Zanu PF on the edge

HARARE - There was no way that after the 6th Zanu PF congress which ended last week, things would remain the same.

One of the enduring images of the congress was the attack on fired Vice President Joice Mujuru and her allies by President Robert Mugabe, his wife Grace and Speaker of the National Assembly Jacob Mudenda in Harare last weekend.

Zanu PF has a long established reputation as a party wracked by political corruption, mob rule and control, and a violent streak.

The party’s descent into dictatorship after the central committee, the highest decision making body in between congresses, approved all constitutional amendments proposed by the politburo to the Zanu PF constitution, including bestowing power on Mugabe to unilaterally make all politburo appointments, including the national chairman and two deputies; scrapping a gender restriction in terms of the vice presidents.

The raft of changes was all stitched to stop Mujuru, but ostensibly to stop factionalism.

The stage before congress was characterised by acrimony between those who were for and those against the now ousted VP Mujuru.

What separated the two factions was their choice between Mujuru and Emmerson Mnangagwa as potential successors to Mugabe and nothing else. 

What was clear was that Mujuru’s opponents had no real policy issue against her other than for them to jump onto the Grace bandwagon on the pretext of defending Mugabe.

There was no ideological commonality for them to pounce on Mujuru, but their common personal hatred of her imminent ascension to the presidency and the prospect that she could “marginalise” them from power.

This situation ignited more tensions that resulted in the emergence of two centres of power, consequently with the now ongoing recalling of certain deployees as ministers being fired and a lot of disgruntlement among members.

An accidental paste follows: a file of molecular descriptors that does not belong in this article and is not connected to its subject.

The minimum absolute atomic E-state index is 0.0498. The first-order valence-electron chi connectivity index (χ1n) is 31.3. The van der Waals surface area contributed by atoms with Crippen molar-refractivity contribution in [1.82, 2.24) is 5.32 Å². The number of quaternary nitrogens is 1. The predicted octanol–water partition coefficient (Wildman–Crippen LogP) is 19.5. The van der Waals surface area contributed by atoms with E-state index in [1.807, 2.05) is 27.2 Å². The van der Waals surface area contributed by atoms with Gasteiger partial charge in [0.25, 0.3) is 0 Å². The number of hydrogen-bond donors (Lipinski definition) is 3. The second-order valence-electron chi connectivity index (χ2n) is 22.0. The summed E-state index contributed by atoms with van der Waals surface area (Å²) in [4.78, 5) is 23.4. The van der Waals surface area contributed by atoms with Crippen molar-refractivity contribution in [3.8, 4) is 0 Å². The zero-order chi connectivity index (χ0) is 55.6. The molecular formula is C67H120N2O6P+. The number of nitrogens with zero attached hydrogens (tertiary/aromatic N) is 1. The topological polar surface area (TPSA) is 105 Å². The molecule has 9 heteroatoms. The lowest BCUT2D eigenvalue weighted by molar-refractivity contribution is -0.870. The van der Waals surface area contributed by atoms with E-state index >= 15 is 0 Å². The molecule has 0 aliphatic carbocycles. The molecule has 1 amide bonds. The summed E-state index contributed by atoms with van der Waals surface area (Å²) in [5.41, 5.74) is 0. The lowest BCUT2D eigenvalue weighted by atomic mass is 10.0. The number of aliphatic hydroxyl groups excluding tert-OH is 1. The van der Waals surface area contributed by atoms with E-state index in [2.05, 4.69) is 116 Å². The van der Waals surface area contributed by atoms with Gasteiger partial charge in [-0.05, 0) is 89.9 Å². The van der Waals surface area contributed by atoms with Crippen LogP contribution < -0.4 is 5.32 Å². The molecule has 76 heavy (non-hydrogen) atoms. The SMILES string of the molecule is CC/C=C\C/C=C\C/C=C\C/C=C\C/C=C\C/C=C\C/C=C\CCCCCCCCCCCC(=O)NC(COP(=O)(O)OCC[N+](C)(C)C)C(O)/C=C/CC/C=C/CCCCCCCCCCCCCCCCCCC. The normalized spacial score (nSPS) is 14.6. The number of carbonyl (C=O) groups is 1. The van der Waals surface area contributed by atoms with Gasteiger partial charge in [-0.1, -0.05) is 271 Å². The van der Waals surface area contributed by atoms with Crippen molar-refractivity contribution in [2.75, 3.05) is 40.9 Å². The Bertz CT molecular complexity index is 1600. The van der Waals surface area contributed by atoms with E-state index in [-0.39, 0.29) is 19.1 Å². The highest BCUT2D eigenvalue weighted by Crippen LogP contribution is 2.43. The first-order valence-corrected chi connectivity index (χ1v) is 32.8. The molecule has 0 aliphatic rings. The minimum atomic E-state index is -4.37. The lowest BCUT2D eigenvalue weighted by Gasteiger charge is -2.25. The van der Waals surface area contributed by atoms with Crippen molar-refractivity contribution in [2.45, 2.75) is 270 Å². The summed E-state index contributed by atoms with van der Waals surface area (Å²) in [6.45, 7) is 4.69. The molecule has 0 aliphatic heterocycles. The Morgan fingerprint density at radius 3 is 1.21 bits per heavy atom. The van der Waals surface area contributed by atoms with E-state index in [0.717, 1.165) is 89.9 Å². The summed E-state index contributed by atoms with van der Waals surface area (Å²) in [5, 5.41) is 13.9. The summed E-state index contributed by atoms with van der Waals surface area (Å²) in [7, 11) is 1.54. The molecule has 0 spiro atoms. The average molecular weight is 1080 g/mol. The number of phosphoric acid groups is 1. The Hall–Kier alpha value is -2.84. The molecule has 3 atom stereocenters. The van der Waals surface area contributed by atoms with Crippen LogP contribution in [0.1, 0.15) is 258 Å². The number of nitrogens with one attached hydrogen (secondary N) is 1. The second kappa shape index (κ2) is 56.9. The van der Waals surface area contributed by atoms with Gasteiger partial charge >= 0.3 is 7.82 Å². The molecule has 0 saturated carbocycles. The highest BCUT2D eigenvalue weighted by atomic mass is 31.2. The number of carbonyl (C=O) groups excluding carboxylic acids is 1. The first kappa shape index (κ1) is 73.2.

Indications are that post-congress, it will be about the survival of the fittest.

Given the growing stature of the Mnangagwa faction, it is now clear the party has easily fallen into the hands of one group that is now completely excluding their opponents from power in the ensuing period.

The Ngwena group has come out victorious; and their  opponents would likely have to wait for the 2018 general elections for a chance to be back in Munhumutapa Building.

The post congress period could usher in further polarisation of Zanu PF, with factions taking a semi-permanent form.

The acrimony in the party is likely to be stronger than it ever was at any time in the 51-year history of the movement.

There will be desperate plans to outdo one another on the political stage by forming alliances.

In fact, the opposition might try to entice the booted out Zanu PF officials to participate in an alliance to strengthen their position against their Zanu PF opponents.

The only way to save the party’s disintegration would be if sanity prevails, which is possible if the party works for continued unity after congress by avoiding the marginalisation of the vanquished.

The sad thing is that factionalism is taking root, this being exacerbated by a fierce competition for access to State resources obtainable through blind loyalty to the dominant faction that wields the power and distributes favours.

Politics of the ruling party is no longer about consolidating unity, but about domination of one faction by another.

The party is spending more energy opposing itself through factions.

Zanu PF’s future is something that should worry us all, firstly as it is Zimbabwe’s oldest liberation movement; secondly as a leader in the liberation of the black majority in this country,  thirdly as the party of government, and fourthly as part of  liberation movements that produced shining stars such as Joshua Nkomo, Josiah Tongogara, Herbert Witshire Chitepo, Edison Zvobgo, Lookout Masuku, Alfred Nikita Mangena, Ndabaningi Sithole, among others who were genuine freedom fighters who kept the party alive through their inspirational leadership.

Those who saw the events of the congress and the current rough road better be warned.

This could be the beginning of the slow disintegration and final demise down the road.

    Comments (3)

    Why does Gift Phiri consider it a sad development that factionalism is taking root in ZPF? I would have thought this was a good thing if we are ever going to make progress. Just whose side are you on Gift?

    saundy - 10 December 2014

    @saundy. Thank you for noticing Gift's bias

    greasemonkey - 11 December 2014

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